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Sex scandals through history

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The Vatican is one of the most secretive institutions that sex scandals through history world has ever known. Yet over the years it has been rocked by numerous scandals, all of which threatened to tarnish the Catholic Church’s carefully maintained reputation.

Some bishops and priests have been accused of helping high-ranking Nazis escape justice at the end of the Second World War. One such bishop was Alois Hudal. In charge of a priest training college from 1923 to 1952, Hudal openly shared his pro-Nazi views and is believed to have helped dozens of senior Nazis flee. The Vatican Bank, officially known as the Institute for the Works of Religion, has been plagued by scandals for decades. Its major troubles began with the collapse of Banco Ambrosiano in the ’80s.

The traditional Catholic bank had made a series of unsecured loans to mysterious Panamanian shell companies, transactions which were facilitated by the Vatican Bank. In the ’90s, a group of Holocaust survivors and their heirs filed a class action suit accusing the Vatican Bank and the Franciscan order of collaborating with Croatian fascists to conceal the proceeds of looting during the Second World War. The suit was eventually dismissed, but not before causing further damage to the bank’s reputation. The latest sex scandal to taint the Vatican began with the arrest of Angelo Balducci and Ghinedu Ehiem over allegations of corruption and running a gay prostitution ring. Italian authorities first stumbled onto the prostitution ring while investigating Balducci, a moderately prominent businessman, over corruption allegations.

Wiretap transcripts published by Italian newspaper La Repubblica revealed detailed conversations between Balducci and Ehiem about the ring. Ndrangheta and Campanian Camorra—has long been difficult to define, since it often revolved around what the Church did not do. For many years, the Vatican declined to denounce the gangsters. The Church’s reasons for failing to confront the gangsters are complicated.

Arguably, they date back to 1861, when Italy was unified for the first time since the Dark Ages under the House of Piedmont-Sardinia. A recent investigation has revealed a number of secret networks of nuns, priests, doctors, and nurses who conspired to steal as many as 300,000 Spanish babies. Over the course of at least five decades, many Spanish hospitals, often run by the Church, told mothers that their children died during or after childbirth. If the mothers insisted on seeing their babies, they were often shown an infant’s corpse. Among the first to be charged is an 87-year-old Catholic nun, Sister Maria Gomez. She is accused of snatching an infant from her mother and giving the baby up for adoption. Single mothers who refused were given anesthetics during delivery.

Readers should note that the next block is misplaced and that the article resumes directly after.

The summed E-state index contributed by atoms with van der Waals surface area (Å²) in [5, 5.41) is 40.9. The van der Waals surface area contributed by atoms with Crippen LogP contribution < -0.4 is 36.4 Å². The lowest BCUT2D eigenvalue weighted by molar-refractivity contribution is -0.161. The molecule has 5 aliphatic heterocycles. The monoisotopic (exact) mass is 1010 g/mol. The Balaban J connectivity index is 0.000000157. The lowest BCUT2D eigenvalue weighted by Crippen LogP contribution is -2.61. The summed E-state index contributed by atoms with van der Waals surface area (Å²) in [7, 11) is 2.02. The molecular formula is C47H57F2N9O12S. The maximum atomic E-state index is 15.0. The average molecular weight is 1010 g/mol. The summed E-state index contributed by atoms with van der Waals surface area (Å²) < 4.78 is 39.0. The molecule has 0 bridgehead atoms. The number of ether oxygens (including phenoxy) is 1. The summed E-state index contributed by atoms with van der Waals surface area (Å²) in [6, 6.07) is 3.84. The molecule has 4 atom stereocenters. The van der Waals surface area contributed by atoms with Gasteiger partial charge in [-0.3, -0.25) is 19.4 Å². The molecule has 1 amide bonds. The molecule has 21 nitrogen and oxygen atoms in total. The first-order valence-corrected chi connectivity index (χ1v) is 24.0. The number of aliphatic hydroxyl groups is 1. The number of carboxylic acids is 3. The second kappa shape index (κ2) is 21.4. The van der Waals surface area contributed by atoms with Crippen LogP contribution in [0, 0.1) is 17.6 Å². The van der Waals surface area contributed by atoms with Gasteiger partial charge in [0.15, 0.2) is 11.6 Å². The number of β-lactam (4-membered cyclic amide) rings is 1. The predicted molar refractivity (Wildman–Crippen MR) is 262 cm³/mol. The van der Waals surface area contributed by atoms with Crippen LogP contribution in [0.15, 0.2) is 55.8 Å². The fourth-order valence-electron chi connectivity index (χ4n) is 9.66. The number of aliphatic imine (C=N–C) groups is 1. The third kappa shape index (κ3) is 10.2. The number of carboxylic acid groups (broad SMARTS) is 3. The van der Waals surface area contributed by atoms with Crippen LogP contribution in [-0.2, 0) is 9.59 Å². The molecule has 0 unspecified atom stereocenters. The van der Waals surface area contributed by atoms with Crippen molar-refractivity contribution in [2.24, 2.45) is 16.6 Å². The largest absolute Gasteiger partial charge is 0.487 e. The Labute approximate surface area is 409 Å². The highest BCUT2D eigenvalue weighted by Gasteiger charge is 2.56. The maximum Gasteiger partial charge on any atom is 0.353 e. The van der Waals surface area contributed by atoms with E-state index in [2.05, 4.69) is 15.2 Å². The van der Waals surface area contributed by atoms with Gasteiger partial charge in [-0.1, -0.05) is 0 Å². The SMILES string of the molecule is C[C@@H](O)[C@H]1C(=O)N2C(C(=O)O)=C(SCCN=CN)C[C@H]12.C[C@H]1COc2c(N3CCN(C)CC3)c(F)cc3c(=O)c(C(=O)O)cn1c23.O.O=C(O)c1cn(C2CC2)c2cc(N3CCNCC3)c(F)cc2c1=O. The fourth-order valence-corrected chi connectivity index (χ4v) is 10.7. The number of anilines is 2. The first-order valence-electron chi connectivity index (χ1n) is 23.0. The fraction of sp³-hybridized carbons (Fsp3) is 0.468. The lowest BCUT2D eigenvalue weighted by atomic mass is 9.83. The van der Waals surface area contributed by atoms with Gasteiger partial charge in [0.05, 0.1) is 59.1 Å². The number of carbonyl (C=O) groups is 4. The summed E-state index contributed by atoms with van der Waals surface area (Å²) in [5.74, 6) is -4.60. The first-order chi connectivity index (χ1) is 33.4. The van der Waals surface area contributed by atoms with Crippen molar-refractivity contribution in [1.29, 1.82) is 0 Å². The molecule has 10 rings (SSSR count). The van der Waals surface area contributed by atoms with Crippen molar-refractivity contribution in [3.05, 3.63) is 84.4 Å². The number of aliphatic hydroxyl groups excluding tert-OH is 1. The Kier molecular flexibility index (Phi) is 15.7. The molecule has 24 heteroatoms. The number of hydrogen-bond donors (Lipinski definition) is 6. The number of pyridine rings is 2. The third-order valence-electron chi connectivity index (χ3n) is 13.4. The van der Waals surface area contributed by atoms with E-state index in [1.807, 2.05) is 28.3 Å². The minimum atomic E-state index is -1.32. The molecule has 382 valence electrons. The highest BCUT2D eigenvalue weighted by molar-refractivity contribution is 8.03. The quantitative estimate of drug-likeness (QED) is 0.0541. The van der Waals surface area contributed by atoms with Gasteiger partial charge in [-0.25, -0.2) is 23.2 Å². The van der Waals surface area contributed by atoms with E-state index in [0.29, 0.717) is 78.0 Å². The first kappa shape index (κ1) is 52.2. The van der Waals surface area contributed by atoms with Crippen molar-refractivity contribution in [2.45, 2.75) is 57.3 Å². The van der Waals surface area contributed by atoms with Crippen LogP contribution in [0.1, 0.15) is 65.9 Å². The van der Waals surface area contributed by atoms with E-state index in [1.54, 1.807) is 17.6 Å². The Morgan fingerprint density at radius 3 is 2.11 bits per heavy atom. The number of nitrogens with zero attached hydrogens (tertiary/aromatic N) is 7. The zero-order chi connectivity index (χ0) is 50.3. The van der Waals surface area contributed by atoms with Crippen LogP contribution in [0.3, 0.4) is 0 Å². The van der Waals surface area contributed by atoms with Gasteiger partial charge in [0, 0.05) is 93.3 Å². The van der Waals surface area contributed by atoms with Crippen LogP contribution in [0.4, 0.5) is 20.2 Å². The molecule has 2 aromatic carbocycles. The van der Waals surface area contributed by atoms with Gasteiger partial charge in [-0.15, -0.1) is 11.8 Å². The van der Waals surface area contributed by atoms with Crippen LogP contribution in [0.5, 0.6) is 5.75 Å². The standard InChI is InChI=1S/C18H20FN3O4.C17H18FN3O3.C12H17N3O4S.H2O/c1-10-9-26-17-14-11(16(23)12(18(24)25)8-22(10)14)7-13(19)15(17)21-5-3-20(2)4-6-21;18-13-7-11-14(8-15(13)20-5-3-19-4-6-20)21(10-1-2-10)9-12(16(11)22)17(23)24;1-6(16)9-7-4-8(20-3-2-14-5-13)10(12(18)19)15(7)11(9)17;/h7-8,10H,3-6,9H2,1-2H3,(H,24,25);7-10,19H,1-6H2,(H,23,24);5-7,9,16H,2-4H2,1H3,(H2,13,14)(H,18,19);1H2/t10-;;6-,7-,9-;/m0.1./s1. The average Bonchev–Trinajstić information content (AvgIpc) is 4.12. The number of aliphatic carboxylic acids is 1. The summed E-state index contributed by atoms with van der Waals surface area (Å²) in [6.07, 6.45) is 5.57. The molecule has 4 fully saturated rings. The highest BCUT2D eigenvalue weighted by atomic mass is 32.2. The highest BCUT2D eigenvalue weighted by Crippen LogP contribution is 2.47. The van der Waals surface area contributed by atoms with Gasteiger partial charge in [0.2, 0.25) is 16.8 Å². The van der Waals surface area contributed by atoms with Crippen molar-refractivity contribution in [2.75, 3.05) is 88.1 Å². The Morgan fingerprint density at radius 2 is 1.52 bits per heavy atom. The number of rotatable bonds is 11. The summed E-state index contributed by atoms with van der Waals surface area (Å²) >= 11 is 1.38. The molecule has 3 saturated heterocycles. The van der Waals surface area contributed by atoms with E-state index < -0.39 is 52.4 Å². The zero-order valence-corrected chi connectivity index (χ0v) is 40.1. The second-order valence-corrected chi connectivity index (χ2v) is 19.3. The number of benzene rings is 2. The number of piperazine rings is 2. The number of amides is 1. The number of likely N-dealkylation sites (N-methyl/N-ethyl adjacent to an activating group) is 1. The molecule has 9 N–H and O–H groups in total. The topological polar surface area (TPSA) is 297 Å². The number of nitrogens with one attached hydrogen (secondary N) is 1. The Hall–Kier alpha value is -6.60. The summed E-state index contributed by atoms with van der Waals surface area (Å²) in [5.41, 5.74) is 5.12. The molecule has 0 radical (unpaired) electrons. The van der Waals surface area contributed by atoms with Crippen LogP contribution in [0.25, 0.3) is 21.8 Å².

When they woke up, they were told the child had died. It’s true that you can’t find good help nowadays—just ask Pope Benedict, who was betrayed by his own butler. Over the course of several years, the butler secretly copied the documents using a photocopier shared by two other papal secretaries, before leaking them to Italian journalist Gianluigi Nuzzi. The book Nuzzi authored, Your Holiness: The Secret Papers of Benedict XVI, paints a picture of corruption, gossip, and power struggles inside the Vatican. There have been suggestions that Gabriele was only the fall guy and that the leaks were actually the work of a network of clergymen out to undermine the Pope. Homosexuality in the clergy is a hotly contested subject that has deeply divided the Church. The issue is further complicated by the various forms it takes: priests who are gay but celibate, priests who actively engage in gay sexual activity, and priests who endorse homosexuality in contradiction of the Church’s official policy.

According to Catholic catechism, homosexual people are to be treated with compassion, respect, and sensitivity. They close the sexual act to the gift of life. They do not proceed from a genuine affective and sexual complementarity. Under no circumstances can they be approved. Recently, priests such as Raymond Schafer, who came out during a mass, and Father Gary Meier, the openly gay author of the book Hidden Voices: Reflections of a Gay, Catholic Priest have challenged this doctrine. For decades, the Vatican denied all knowledge of child abuse cover-ups within the Church. However, it has been suggested that a recently discovered Latin document from 1962 might just prove otherwise.

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